Hello there! In this post, we'll be doing a conceptual deep dive into WebSockets.
To begin with, let's first understand the use case of WebSockets.
In a client-server architecture, if client wants to talk to the server, it can make an
HTTP request to the server and the server responds back.
HTTP Request-Response Cycle:
Now if there is a data update that has happened on the server,
there's no way it can make a real time update to the client - unless the client constantly keeps requesting the server. Meh! Bad idea!
What if I tell you - we have a better way to achieve this "Real time updates" - Server being able to push updates to its client? Enter, WebSockets!
Some real life use cases of WebSockets:
🏏 Sports updates: Well, I am not into Cricket but when the Indian team plays, my friend surrenders himself to the pace of the game. So if you are planning to include sports updates in your application, WebSockets can keep your users up to speed.
🎮 Multiplayer Games: Usually multiplayer games have a server that stores the game state. When a player makes a move - it is sent to the server - that updates the game state. The updates are instantly relayed to all other players via WebSockets.
💡 Collaboration apps: Want to build the next draw.io or figma-like collborative tools? You can follow the pattern above to allow users to collaborate and instantly update others.
Okay, So what are WebSockets anyway?
The Wikipedia definition says: 🤖
WebSocket is a computer communications protocol, providing full-duplex communication channels over a single TCP connection.
Let's try breaking it into 3 pieces:
"WebSocket is a computer communications protocol..." - meaning it has set of rules to allow two or more entities to transmit information.
"...providing full-duplex communication channels..." - meaning it enables communication to be bidirectional.
"...over a single TCP connection." - and all of this with just 1 TCP connection - How does it matter you ask? Well you save a lot of time and resources not creating multiple TCP connections!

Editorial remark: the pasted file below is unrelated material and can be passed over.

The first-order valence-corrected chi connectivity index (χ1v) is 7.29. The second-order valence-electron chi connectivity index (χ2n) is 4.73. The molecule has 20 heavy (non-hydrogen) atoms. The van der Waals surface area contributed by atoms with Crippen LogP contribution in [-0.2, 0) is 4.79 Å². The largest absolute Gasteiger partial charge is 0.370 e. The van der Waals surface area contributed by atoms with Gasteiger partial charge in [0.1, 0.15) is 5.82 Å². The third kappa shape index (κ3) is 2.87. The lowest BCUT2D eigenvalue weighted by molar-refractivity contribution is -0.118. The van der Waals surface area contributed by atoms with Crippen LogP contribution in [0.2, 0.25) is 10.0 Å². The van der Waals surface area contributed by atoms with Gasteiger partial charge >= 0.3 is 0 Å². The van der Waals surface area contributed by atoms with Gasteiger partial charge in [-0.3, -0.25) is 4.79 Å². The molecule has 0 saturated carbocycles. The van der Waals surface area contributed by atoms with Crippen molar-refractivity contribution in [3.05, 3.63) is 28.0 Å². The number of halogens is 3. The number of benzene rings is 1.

So, how does the WebSockets handshake look like?
Let's examine how the Req/Res looks:
Request from client:
GET /endpoint HTTP/1.1 Host: server.example.com Upgrade: WebSockets Connection: Upgrade
Reponse from server:
HTTP/1.1 101 Switching Protocol Upgrade: WebSockets Connection: Upgrade
What's an Upgrade header?
The Upgrade header field provides a simple mechanism
for transition from HTTP/1.1 to some other application-layer
protocols upon the existing transport-layer connection.
For example, Upgrade to HTTP/2.0 or Upgrade to IRC/6.9
You can read more about it here RFC2616 Upgrade header
Technically, the client can "indicate a preference" that it wants to upgrade, if possible. Whether to upgrade or not is determined by the server.
Summarising the handshake: 🤝
- The client tells the server it wants to upgrade the connection to WebSocket.
- The server analyses the request and let's say chooses to upgrade it.
- To convey that, server responds with 101 - switching protocol.
- Once the handshake is successful, clients and servers can transfer data back and forth for indefinite amount of time, until either of them closes the connection.
Looking at the request response above, I'll confess WebSockets look very HTTPish to me, and seemingly I wasn't alone.
But let us address that too.
WebSocket protocol is not HTTP!
Understand that the WebSocket handshake uses HTTP protocol and hence the request/response was in HTTP format. But they are still two different application layer protocols. Meaning they have a different set of rules, semantics. After the handshake is successful, a connection is established and the WebSocket essentially uses raw TCP to read/write data.
Now Why on Earth does WebSocket handshake use HTTP format ?
Well, the WebSocket Protocol was designed to address the goals of bidirectional communication while being compatible with the existing HTTP infrastructure like servers, proxies and filtering. Isn't that beautiful!
Hopefully this post helped you understand WebSockets a bit better. Let me know in the comments if you have any questions or feedbacks! Happy Coding! 👩💻
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